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"It's true that allowing America to default would be irresponsible," House Speaker John Boehner (R-OH) told the New York Economic Club this week. "But it would be more irresponsible to raise the debt ceiling without simultaneously taking dramatic steps to reduce spending and reform the budget process." Could it be that Boehner has drawn a line in the sand over increasing the debt limit and that Republicans will rally to the cause? Yeah, it'd be nice, but we're not betting on it.
The speaker certainly appeared to be serious. "To increase the debt limit without simultaneously addressing the drivers of our debt ... would be monumentally arrogant and massively irresponsible," he warned. "It would send a signal to investors and entrepreneurs everywhere that America still is not serious about dealing with our spending addiction. It would erode confidence in our economy and reduce certainty for small businesses, and this would destroy even more American jobs."
He became more specific when he said, "Without significant spending cuts and reforms to reduce our debt, there will be no debt limit increase, and the cuts should be greater than the accompanying increase in debt authority the president is given. We should be talking about cuts of trillions, not just billions." To cut that much, reforming Medicare, Medicaid and even Social Security would be unavoidable. The last debt ceiling increase was $1.9 trillion, and the administration is asking for another $2 trillion increase to the current $14.294 trillion limit. The administration, of course, wants no conditions attached.
Some Republicans are proposing smaller, incremental increases if the administration or the Senate blocks such dramatic cuts (recall the bitter histrionics over that paltry $38 billion in budget "cuts" last month -- cuts that ultimately ended up being closer to $352 million). Numerous votes on the debt ceiling would probably cause heartburn for many Tea Party congressmen and in reality, such a plan won't work with the weak-kneed general Republican caucus. On the other hand, keeping the issue in front of voters should hurt Democrats even more. If Barack Obama chooses to stake his 2012 campaign on continuing the spending binge, he's welcome to it.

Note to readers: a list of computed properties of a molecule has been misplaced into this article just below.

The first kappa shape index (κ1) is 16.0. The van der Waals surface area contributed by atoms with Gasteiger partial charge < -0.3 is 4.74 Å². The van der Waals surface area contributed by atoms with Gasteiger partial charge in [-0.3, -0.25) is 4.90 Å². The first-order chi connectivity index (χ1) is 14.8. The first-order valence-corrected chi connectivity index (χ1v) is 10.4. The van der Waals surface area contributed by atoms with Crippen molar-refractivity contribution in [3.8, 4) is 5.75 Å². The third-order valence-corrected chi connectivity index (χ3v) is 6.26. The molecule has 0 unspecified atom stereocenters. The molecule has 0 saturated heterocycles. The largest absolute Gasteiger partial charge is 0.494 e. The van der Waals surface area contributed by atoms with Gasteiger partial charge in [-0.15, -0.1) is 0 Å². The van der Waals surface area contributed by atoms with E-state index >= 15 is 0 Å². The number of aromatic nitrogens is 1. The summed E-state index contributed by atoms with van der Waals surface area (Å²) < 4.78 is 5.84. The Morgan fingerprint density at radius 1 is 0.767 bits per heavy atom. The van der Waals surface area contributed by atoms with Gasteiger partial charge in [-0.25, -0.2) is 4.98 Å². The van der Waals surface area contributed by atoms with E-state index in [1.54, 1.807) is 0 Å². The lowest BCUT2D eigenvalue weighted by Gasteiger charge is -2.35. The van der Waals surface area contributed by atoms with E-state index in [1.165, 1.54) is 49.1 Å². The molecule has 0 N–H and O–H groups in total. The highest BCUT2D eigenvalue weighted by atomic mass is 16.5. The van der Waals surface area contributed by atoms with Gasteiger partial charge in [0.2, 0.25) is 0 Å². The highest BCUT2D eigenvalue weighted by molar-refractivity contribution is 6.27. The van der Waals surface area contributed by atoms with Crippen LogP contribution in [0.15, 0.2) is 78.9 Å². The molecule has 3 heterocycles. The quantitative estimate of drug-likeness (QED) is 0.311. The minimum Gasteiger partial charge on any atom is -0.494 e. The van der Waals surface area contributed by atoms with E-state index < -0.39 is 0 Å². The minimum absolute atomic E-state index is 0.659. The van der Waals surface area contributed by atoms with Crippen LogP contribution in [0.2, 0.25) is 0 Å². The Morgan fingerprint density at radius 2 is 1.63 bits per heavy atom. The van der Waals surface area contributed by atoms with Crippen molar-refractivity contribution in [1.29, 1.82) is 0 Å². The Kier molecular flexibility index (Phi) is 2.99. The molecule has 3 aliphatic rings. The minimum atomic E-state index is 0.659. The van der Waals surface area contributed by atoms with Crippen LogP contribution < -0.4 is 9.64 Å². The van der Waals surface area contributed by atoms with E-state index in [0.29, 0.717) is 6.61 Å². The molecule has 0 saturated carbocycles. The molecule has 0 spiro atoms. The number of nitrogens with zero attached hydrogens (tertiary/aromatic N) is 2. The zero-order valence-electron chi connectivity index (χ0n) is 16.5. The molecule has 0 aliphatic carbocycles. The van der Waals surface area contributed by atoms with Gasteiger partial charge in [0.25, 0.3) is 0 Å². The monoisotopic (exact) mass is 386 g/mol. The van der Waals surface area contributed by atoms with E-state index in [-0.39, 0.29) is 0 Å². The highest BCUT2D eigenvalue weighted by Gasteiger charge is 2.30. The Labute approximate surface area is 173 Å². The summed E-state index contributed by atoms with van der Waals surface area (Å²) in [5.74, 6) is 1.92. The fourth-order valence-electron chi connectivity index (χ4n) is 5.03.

Obama will continue to push for tax increases -- or as he euphemistically put it, "spending reductions in the tax code." However, Boehner is having none of it: "If we're serious about balancing the budget and getting our economy back to creating jobs," he said, "tax hikes should be off the table." Should? As we've said before, our nation has a spending problem, not a revenue problem.
At present, there are outstanding plans on the table to fix the budget, including the Republican Study Committee Budget for FY 2012 and Heritage Foundation's comprehensive plan to restore prosperity.
Of course, all this comes on the heels of news this week that the Treasury Department auctioned $72 billion in new debt, which is enough to push the U.S. over the debt limit. According to the Treasury, accounting gimmicks will push back the deadline to Aug. 2, but something must be done. Soon.
"I have received two polls that indicate either 57% or 58% of "registered voters" and "likely voters" now associate themselves with the Tea Party. Both are unweighted and contain fiscal and social questions. It appears many now realize that if our fiscal ship sinks, our social programs go down with it!"